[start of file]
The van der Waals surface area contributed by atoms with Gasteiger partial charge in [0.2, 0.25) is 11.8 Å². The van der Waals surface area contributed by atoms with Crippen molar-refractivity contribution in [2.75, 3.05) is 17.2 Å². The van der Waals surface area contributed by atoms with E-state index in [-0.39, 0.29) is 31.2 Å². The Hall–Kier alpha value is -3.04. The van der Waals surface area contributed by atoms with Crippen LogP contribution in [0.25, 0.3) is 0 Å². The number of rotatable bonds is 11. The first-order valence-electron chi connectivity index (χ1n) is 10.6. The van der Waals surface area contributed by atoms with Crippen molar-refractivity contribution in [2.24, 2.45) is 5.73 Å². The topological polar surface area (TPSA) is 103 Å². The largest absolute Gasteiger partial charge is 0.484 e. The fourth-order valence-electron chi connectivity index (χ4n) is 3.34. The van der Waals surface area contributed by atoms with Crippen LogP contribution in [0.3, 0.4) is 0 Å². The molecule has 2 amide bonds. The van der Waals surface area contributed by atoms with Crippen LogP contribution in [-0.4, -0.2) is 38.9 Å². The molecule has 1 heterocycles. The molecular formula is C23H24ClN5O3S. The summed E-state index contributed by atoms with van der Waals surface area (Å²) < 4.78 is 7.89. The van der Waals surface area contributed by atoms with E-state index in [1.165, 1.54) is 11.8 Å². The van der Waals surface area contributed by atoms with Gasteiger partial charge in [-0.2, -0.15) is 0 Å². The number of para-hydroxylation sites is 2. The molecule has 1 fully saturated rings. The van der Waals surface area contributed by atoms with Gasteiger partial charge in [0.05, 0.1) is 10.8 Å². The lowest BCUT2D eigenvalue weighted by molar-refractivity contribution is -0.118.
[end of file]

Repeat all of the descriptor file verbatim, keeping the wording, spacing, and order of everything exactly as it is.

The van der Waals surface area contributed by atoms with Gasteiger partial charge in [0.2, 0.25) is 11.8 Å². The van der Waals surface area contributed by atoms with Crippen molar-refractivity contribution in [2.75, 3.05) is 17.2 Å². The van der Waals surface area contributed by atoms with E-state index in [-0.39, 0.29) is 31.2 Å². The Hall–Kier alpha value is -3.04. The van der Waals surface area contributed by atoms with Crippen LogP contribution in [0.25, 0.3) is 0 Å². The number of rotatable bonds is 11. The first-order valence-electron chi connectivity index (χ1n) is 10.6. The van der Waals surface area contributed by atoms with Crippen molar-refractivity contribution in [2.24, 2.45) is 5.73 Å². The topological polar surface area (TPSA) is 103 Å². The largest absolute Gasteiger partial charge is 0.484 e. The fourth-order valence-electron chi connectivity index (χ4n) is 3.34. The van der Waals surface area contributed by atoms with Crippen LogP contribution in [0.3, 0.4) is 0 Å². The molecule has 2 amide bonds. The van der Waals surface area contributed by atoms with Crippen LogP contribution in [-0.4, -0.2) is 38.9 Å². The molecule has 1 heterocycles. The molecular formula is C23H24ClN5O3S. The summed E-state index contributed by atoms with van der Waals surface area (Å²) < 4.78 is 7.89. The van der Waals surface area contributed by atoms with E-state index in [1.165, 1.54) is 11.8 Å². The van der Waals surface area contributed by atoms with Gasteiger partial charge in [-0.2, -0.15) is 0 Å². The number of para-hydroxylation sites is 2. The molecule has 1 fully saturated rings. The van der Waals surface area contributed by atoms with Gasteiger partial charge in [0.05, 0.1) is 10.8 Å². The lowest BCUT2D eigenvalue weighted by molar-refractivity contribution is -0.118.